Erick Turner has published an important piece in CNS Drugs entitled “Publication Bias, with a Focus on Psychiatry: Causes and Solutions.” It should be required reading for any medical student, non-medical helping professional, or practicing prescriber. Rather than being an unbiased reflection of the underlying data, the psychiatric literature is instead sort of a funhouse mirror – the published results are consistently, overwhelmingly, positive – no matter what the actual data are. The implications are enormous. Note that the methodology in such trials is often deliberately constructed to bias such trials in favor of the sponsor’s drug – even so, publication strategies are used to minimize any bad news resulting from such trials, and to maximize the impression that the drug is effective.Read More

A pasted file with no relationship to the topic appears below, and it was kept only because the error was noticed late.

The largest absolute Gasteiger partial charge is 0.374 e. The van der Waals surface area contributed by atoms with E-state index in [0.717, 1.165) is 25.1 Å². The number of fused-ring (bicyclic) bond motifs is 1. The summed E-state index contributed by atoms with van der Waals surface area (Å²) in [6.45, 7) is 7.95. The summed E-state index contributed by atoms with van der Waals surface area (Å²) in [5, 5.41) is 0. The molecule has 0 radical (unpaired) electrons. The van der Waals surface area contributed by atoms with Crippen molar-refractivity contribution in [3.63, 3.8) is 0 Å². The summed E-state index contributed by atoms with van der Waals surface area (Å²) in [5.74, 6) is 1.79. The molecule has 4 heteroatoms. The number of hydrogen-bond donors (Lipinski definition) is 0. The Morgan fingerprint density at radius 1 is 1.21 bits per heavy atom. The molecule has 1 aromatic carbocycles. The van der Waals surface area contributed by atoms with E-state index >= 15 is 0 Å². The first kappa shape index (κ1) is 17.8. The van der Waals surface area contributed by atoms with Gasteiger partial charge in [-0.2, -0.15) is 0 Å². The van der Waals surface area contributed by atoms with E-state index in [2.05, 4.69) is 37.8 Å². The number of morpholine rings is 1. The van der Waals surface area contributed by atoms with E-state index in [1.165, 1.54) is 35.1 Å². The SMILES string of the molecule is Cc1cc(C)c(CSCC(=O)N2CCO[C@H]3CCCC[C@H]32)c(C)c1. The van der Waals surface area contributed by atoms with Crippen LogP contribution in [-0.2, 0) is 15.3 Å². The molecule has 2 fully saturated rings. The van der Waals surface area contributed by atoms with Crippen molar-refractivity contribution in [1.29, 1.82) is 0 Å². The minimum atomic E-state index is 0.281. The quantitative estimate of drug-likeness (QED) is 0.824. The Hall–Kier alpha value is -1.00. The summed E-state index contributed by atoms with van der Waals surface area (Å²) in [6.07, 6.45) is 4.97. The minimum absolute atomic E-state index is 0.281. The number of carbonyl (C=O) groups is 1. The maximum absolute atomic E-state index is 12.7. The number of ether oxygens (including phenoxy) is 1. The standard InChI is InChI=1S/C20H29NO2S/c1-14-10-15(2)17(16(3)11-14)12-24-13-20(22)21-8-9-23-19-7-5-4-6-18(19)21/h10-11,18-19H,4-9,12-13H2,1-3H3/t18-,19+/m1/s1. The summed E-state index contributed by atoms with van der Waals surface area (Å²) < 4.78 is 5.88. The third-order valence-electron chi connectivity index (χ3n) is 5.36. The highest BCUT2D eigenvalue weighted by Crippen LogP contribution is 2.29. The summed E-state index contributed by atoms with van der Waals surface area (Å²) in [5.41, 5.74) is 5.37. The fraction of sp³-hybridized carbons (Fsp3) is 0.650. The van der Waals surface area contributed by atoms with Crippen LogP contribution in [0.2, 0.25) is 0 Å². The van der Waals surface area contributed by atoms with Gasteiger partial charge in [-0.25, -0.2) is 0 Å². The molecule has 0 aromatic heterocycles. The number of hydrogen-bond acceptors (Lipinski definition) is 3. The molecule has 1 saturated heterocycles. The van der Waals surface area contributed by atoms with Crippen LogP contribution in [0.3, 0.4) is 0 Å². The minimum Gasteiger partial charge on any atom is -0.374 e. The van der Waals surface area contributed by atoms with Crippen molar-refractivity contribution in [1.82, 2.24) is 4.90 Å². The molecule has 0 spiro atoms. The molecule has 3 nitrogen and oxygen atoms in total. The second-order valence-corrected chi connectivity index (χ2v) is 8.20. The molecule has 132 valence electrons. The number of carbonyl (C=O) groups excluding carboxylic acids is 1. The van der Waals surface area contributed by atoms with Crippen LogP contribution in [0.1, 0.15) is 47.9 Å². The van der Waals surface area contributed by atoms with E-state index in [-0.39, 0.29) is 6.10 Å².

Judith Shulevitz, the science editor for The New Republic recently wrote an interesting article on loneliness.It caught my eye because it started with a nod to Frieda Fromm-Reichmann, the psychoanalyst who was immortalized in Joanne Greenberg’s fictionalize memoir of her recovery from psychosis, I Never Promised You a Rose Garden. Ms. Shulevitz goes on to describe the field of loneliness studies from a psychological to a neuroscience perspective.Read More
I made my escape from the glitz of Las Vegas and a national conference on behavioral health this past month and flew into the surprisingly fresh–and relatively boring–air of Los Angeles. I could even see the hills!
The purpose of this personal transformation back to reality was to attend the Third Annual Symposium on Mental Health and the Law at USC’s Gould School of Law. This stimulating forum was organized by Elyn Saks, the director of the Saks Institute for Mental Health Law, Policy, and Ethics.Read More